Someone Will Take Care of Me
The Little Death, Vol. 1
Corey Dargel's art is a gift. His previous album Other People's Love Songs were actual gifts, little art songs commissioned as gifts from and to his friends and admirers. His most recent Someone Will Take Care of Me is more like the gift of transparency, the delicate exposing of one's complicated emotions that hopefully will beget some understanding. The album comprises two discs of such material drawn from his theatrical pieces Thirteen Near-Death Experiences and Removable Parts . The former finds him offering frank admissions against a delicate Calder mobile of winds and strings: I need a constant supply just to get by ("Twelve Year Old Scotch"), it's not merely an inflammation under my skin ("Deep Down Inside"), Yes, I've been hurt/Are you entertained ("Someone Else's Pain") all precise emotionally as their are musically. It is as if the heart is cracked open to watch its clock-parts whirl and tick.
The songs on the Removable Parts disc, a succession of parts like "Toes," "Fingers," Brain" and permutations thereof: "Fully Functional" and "Castration," are more dense, closer to the saturation of pop music without necessarily being so. The lyrics unfold into a sing song conversation over magisterial chamber piano like a lover regaling their week; you half-listen to the details absorbing the gist. Like many of the young lions of art song, there is more than a touch of Depeche Mode artier years to his work, delicate arrangements of mild clatter over soundscapes smooth as clotted cream. They seem like a over-complicated way to get to a melody, but perhaps that is the most honest way to convey real love in a song.
Matt Marks' The Little Death, Vol. 1 is of thicker stuff, described by the composer as a 'post-Christian nihilist pop opera' but one that has more in common with Air Supply than it does the Ring. The "Penetration Overture" is blatantly lush, the kind of sonic situation in which you'd expect Peter Gabriel to show up any second, but instead the voices (his and that of Mellissa Hughes) hide among the breeze. These little teenage tone poems to there being no God do what any great pop aspires to do; conflate the spiritual with the hormonal, but Marks adds subtle literal touches like samples of 70's gospel records and the herky-jerky panic of new wave obsessive love, occasionally ratcheted up to hyper-speed to capture the leaps between Heaven and the body.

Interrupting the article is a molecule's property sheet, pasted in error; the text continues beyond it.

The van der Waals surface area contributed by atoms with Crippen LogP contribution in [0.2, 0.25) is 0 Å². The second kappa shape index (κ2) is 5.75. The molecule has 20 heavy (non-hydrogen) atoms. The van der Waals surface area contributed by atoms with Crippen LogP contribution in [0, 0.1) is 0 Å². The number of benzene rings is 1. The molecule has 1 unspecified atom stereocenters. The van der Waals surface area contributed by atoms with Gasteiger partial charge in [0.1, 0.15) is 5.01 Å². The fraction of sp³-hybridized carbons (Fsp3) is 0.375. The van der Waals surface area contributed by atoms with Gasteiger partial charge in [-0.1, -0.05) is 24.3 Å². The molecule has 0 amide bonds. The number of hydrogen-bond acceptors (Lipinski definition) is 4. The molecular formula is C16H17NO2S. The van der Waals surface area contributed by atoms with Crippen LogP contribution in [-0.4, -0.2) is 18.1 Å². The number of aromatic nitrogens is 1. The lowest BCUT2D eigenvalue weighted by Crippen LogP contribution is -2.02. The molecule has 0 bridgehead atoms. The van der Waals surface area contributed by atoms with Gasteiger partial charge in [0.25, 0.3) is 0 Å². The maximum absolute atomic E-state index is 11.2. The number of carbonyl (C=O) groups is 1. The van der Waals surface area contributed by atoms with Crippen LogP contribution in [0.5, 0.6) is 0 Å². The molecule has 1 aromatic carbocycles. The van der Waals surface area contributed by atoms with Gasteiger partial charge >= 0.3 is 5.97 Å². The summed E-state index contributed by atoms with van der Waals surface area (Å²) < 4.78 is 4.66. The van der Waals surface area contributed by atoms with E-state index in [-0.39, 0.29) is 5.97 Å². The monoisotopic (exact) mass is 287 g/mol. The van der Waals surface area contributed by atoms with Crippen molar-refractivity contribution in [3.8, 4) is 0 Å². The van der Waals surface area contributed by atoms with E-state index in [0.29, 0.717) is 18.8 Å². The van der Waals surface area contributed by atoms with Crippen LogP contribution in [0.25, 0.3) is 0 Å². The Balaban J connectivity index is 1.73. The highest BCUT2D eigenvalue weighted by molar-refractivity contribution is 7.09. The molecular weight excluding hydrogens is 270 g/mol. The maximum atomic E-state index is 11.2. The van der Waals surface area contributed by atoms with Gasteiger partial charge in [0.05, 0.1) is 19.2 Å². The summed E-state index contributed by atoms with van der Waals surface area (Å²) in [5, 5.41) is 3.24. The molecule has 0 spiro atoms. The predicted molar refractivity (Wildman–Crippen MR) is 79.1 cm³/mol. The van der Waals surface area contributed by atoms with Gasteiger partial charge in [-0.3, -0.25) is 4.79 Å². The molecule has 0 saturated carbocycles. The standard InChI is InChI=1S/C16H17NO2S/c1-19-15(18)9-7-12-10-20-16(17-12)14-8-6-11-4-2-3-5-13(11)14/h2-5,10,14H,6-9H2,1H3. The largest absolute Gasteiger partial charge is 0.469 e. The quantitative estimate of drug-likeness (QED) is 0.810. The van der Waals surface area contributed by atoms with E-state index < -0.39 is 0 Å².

The Little Death does not shy away from the saccharine but isn't above corrupting it as well. "He Touched Me" gets its dreamboat rocked by sudden hip-hop samples, as if to confuse the He's. "I Like Stuff" sounds like an excerpt from the world's worst student musical, an "Everything You Can Do I Can Do Better" riff that should send you running to the exits until it hits you that the litany of likes are all commercials of sorts that culminate in "I like Jesus." The song lays out the crossed purposes of the sacred and the profane to intersect over the will, and the channeling thereof. The Little Death is musical drama for the post-Glee set, using the medium's uplift to tear the fake walls away. It's like rollerskating from straight from Xanadu into the Void.
Photo of Corey Dargel by Samantha West
Alex V. Cook listens to everything and writes about most of it. His latest book, the snappily titled Louisiana Saturday Night: Looking for a Good Time in South Louisiana's Juke Joints, Honky-Tonks, and Dance Halls is an odyssey from the backwoods bars and small-town dives to the swampside dance halls and converted clapboard barns of a Louisiana Saturday Night. Don't leave Heathrow without it. His first book Darkness Racket and Twang is available from SideCartel. The full effect can be had at alex v cook.com